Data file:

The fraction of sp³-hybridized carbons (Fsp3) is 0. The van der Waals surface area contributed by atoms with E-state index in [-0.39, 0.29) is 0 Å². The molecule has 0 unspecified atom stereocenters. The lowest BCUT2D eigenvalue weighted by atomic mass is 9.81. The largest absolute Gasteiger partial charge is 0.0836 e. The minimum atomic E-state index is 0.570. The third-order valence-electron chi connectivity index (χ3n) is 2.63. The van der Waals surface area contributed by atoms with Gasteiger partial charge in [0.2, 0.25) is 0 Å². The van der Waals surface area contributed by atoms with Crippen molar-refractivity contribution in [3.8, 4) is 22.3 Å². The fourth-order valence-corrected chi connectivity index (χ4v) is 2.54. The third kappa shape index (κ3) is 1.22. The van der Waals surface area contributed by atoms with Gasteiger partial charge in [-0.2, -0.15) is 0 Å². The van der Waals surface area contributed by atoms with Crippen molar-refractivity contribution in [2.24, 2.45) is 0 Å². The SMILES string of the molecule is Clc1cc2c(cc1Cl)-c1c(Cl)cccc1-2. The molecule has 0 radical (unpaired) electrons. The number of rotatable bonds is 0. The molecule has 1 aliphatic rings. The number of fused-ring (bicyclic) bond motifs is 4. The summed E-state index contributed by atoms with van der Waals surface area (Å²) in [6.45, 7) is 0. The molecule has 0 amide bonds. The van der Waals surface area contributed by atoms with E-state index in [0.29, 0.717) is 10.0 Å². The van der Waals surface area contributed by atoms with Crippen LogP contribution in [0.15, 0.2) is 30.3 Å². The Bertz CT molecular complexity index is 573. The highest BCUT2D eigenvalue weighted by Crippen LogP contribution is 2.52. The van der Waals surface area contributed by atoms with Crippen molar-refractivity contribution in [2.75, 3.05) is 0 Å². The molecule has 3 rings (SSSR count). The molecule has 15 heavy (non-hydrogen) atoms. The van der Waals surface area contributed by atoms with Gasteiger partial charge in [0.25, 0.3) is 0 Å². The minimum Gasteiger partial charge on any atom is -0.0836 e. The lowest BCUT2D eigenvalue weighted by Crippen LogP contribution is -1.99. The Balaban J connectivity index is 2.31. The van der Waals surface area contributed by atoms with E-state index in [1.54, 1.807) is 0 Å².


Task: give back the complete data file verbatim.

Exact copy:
The fraction of sp³-hybridized carbons (Fsp3) is 0. The van der Waals surface area contributed by atoms with E-state index in [-0.39, 0.29) is 0 Å². The molecule has 0 unspecified atom stereocenters. The lowest BCUT2D eigenvalue weighted by atomic mass is 9.81. The largest absolute Gasteiger partial charge is 0.0836 e. The minimum atomic E-state index is 0.570. The third-order valence-electron chi connectivity index (χ3n) is 2.63. The van der Waals surface area contributed by atoms with Gasteiger partial charge in [0.2, 0.25) is 0 Å². The van der Waals surface area contributed by atoms with Crippen molar-refractivity contribution in [3.8, 4) is 22.3 Å². The fourth-order valence-corrected chi connectivity index (χ4v) is 2.54. The third kappa shape index (κ3) is 1.22. The van der Waals surface area contributed by atoms with Gasteiger partial charge in [-0.2, -0.15) is 0 Å². The van der Waals surface area contributed by atoms with Crippen molar-refractivity contribution in [2.24, 2.45) is 0 Å². The SMILES string of the molecule is Clc1cc2c(cc1Cl)-c1c(Cl)cccc1-2. The molecule has 0 radical (unpaired) electrons. The number of rotatable bonds is 0. The molecule has 1 aliphatic rings. The number of fused-ring (bicyclic) bond motifs is 4. The summed E-state index contributed by atoms with van der Waals surface area (Å²) in [6.45, 7) is 0. The molecule has 0 amide bonds. The van der Waals surface area contributed by atoms with E-state index in [0.29, 0.717) is 10.0 Å². The van der Waals surface area contributed by atoms with Crippen LogP contribution in [0.15, 0.2) is 30.3 Å². The Bertz CT molecular complexity index is 573. The highest BCUT2D eigenvalue weighted by Crippen LogP contribution is 2.52. The van der Waals surface area contributed by atoms with Crippen molar-refractivity contribution in [2.75, 3.05) is 0 Å². The molecule has 3 rings (SSSR count). The molecule has 15 heavy (non-hydrogen) atoms. The van der Waals surface area contributed by atoms with Gasteiger partial charge in [0.25, 0.3) is 0 Å². The minimum Gasteiger partial charge on any atom is -0.0836 e. The lowest BCUT2D eigenvalue weighted by Crippen LogP contribution is -1.99. The Balaban J connectivity index is 2.31. The van der Waals surface area contributed by atoms with E-state index in [1.54, 1.807) is 0 Å².